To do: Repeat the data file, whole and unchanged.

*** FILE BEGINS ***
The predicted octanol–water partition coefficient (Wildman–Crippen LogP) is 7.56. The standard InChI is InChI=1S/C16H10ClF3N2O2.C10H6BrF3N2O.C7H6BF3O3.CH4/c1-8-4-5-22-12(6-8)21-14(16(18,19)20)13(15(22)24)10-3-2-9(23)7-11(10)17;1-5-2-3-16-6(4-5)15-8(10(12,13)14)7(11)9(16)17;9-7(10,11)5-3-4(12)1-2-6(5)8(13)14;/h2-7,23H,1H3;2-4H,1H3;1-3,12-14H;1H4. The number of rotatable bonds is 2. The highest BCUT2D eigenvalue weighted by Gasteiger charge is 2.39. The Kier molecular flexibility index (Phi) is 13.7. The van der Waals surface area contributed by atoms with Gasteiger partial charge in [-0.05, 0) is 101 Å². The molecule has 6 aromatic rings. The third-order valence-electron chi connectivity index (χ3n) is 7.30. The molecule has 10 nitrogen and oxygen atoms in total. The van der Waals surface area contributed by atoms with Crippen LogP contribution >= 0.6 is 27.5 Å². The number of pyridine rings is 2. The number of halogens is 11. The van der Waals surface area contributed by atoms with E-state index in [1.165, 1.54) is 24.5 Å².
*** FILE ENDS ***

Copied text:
The predicted octanol–water partition coefficient (Wildman–Crippen LogP) is 7.56. The standard InChI is InChI=1S/C16H10ClF3N2O2.C10H6BrF3N2O.C7H6BF3O3.CH4/c1-8-4-5-22-12(6-8)21-14(16(18,19)20)13(15(22)24)10-3-2-9(23)7-11(10)17;1-5-2-3-16-6(4-5)15-8(10(12,13)14)7(11)9(16)17;9-7(10,11)5-3-4(12)1-2-6(5)8(13)14;/h2-7,23H,1H3;2-4H,1H3;1-3,12-14H;1H4. The number of rotatable bonds is 2. The highest BCUT2D eigenvalue weighted by Gasteiger charge is 2.39. The Kier molecular flexibility index (Phi) is 13.7. The van der Waals surface area contributed by atoms with Gasteiger partial charge in [-0.05, 0) is 101 Å². The molecule has 6 aromatic rings. The third-order valence-electron chi connectivity index (χ3n) is 7.30. The molecule has 10 nitrogen and oxygen atoms in total. The van der Waals surface area contributed by atoms with Crippen LogP contribution >= 0.6 is 27.5 Å². The number of pyridine rings is 2. The number of halogens is 11. The van der Waals surface area contributed by atoms with E-state index in [1.165, 1.54) is 24.5 Å².